11. 11.

    Gange S (1995) Generating multivariate categorical variates using the iterative proportional fitting algorithm. Am Stat 49(2):134–138

    Google Scholar 

  12. 12.

    Glover F, Hao JK, Kochenberger G (2011) Polynomial unconstrained binary optimisation-part 2. Int J Metaheuristics 1(4):317–354

    MathSciNet  Article  MATH  Google Scholar 

  13. 13.

    Hansen N, Kern S (2004) Evaluating the CMA evolution strategy on multimodal test functions. In: PPSN VIII, pp 282–291

  14. 14.

    Harik G, Lobo F et al (1999) The compact genetic algorithm. IEEE Trans Evolut Comput 3(4):287–297

    Article  Google Scholar 

  15. 15.

    Higham N (2002) Computing the nearest correlation matrix : a problem from finance. IMA J Numer Anal 22(3):329–343

    MathSciNet  Article  MATH  Google Scholar 

  16. 16.

    Hyrš M, Schwarz J (2014) Multivariate Gaussian copula in estimation of distribution algorithm with model migration. In: IEEE Foundations of computational intelligence (FOCI), pp 114–119

  17. 17.

    Jin R, Wang S et al (2015) Generating spatial correlated binary data through a copulas method. Sci Res 3(4):206–212

    Article  Google Scholar 

  18. 18.

    Krząkała F (2005) How many colors to color a random graph? Cavity, complexity, stability and all that. Progress Theor Phys Suppl 157:357–360

    Article  Google Scholar 

  19. 19.

    Lane F, Azad R, Ryan C (2017) DICE: a new family of bivariate estimation of distribution algorithms based on dichotomised multivariate Gaussian distributions. In: European conference on the applications of evolutionary computation, Springer, pp 670–685

  20. 20.

    Larrañaga P, Etxeberria R, et al (2000) Combinatorial optimization by learning and simulation of Bayesian networks. In: 16th conference on uncertainty in artificial intelligence, pp 343–352

  21. 21.

    Lee A (1993) Generating random binary deviates having fixed marginal distributions and specified degrees of association. Am Stat 47(3):209–215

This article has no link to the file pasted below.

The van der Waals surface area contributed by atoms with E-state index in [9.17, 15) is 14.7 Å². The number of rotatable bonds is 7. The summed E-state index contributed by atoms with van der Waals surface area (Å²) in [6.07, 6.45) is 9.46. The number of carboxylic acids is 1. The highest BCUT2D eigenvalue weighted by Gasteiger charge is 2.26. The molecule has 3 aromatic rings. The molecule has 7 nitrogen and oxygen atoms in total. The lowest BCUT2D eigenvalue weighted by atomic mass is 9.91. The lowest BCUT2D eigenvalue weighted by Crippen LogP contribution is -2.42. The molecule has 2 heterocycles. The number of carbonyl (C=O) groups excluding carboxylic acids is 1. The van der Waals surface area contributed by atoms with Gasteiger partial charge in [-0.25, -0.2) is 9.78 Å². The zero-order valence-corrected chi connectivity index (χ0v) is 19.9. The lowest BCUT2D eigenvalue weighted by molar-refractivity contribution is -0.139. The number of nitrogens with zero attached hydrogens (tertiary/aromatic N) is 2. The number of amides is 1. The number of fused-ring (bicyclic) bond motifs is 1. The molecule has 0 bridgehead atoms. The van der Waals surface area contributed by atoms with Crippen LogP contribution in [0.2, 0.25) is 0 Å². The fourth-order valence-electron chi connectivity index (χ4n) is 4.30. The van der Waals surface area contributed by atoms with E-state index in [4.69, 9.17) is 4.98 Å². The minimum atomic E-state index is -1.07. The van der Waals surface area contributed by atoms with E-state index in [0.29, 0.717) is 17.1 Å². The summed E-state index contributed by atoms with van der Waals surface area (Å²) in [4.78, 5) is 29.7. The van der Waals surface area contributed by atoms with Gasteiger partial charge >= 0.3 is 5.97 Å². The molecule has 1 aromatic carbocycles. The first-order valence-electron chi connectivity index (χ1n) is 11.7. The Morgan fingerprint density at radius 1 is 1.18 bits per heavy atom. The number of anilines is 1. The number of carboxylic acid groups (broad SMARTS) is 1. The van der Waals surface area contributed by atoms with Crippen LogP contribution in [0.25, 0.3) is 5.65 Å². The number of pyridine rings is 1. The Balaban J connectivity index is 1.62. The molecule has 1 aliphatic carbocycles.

Google Scholar 

  22. 22.

    Li B, Wang X, Zhong R, Zhuang Z (2006) Continuous optimization based-on boosting Gaussian mixture model. In: IEEE 18th international conference on pattern recognition, vol 1, pp 1192–1195

  23. 23.

    Li R, Emmerich M, et al (2006) Mixed-integer NK landscapes. In: PPSN IX, pp 42–51

  24. 24.

    Macke J, Berens P et al (2009) Generating spike trains with specified correlation coefficients. Neural Comput 21(2):397–423

    MathSciNet  Article  MATH  Google Scholar 

  25. 25.

    Mühlenbein H (1997) The equation for response to selection and its use for prediction. Evolut Comput 5(3):303–346

    Article  Google Scholar 

  26. 26.

    Ohlsson E (1998) Sequential Poisson Sampling. J Off Stat 14(2):149

    Google Scholar 

  27. 27.

    Pelikan M, Goldberg D, Cantú-Paz E (1999) BOA: the Bayesian optimization algorithm. GECCO 1999:525–532

  28. 28.

    Pelikan M, Mühlenbein H (1999) The bivariate marginal distribution algorithm. In: Advances in Soft Computing, pp 521–535

  29. 29.

    Qi H, Sun D (2006) A quadratically convergent Newton method for computing the nearest correlation matrix. SIAM J Matrix Anal Appl 28(2):360–385

    MathSciNet  Article  MATH  Google Scholar 

  30. 30.

    Rosén B (1997) On sampling with probability proportional to size. J Stat Plan Inference 62(2):159–191

    MathSciNet  Article  MATH  Google Scholar 

  31. 31.

    Zhang Q, Sun J, Tsang E, Ford J (2002) Estimation of distribution algorithm based on mixture: preliminary experimental results. In: The 2002 UK workshop on computational intelligence (UKCI’02). University of Birmingham, UK

Download references


This work was supported with the financial support of the Science Foundation Ireland grant 13/RC/2094.

Author information



Corresponding author

Correspondence to Fergal Lane.

Rights and permissions

Reprints and Permissions

About this article

Verify currency and authenticity via CrossMark

Cite this article

Lane, F., Azad, R.M.A. & Ryan, C. DICE: exploiting all bivariate dependencies in binary and multary search spaces. Memetic Comp. 10, 245–255 (2018). https://doi.org/10.1007/s12293-017-0246-1

Download citation


  • Dichotomised Gaussian models
  • Bivariate estimation of distribution algorithms
  • Combinatorial optimization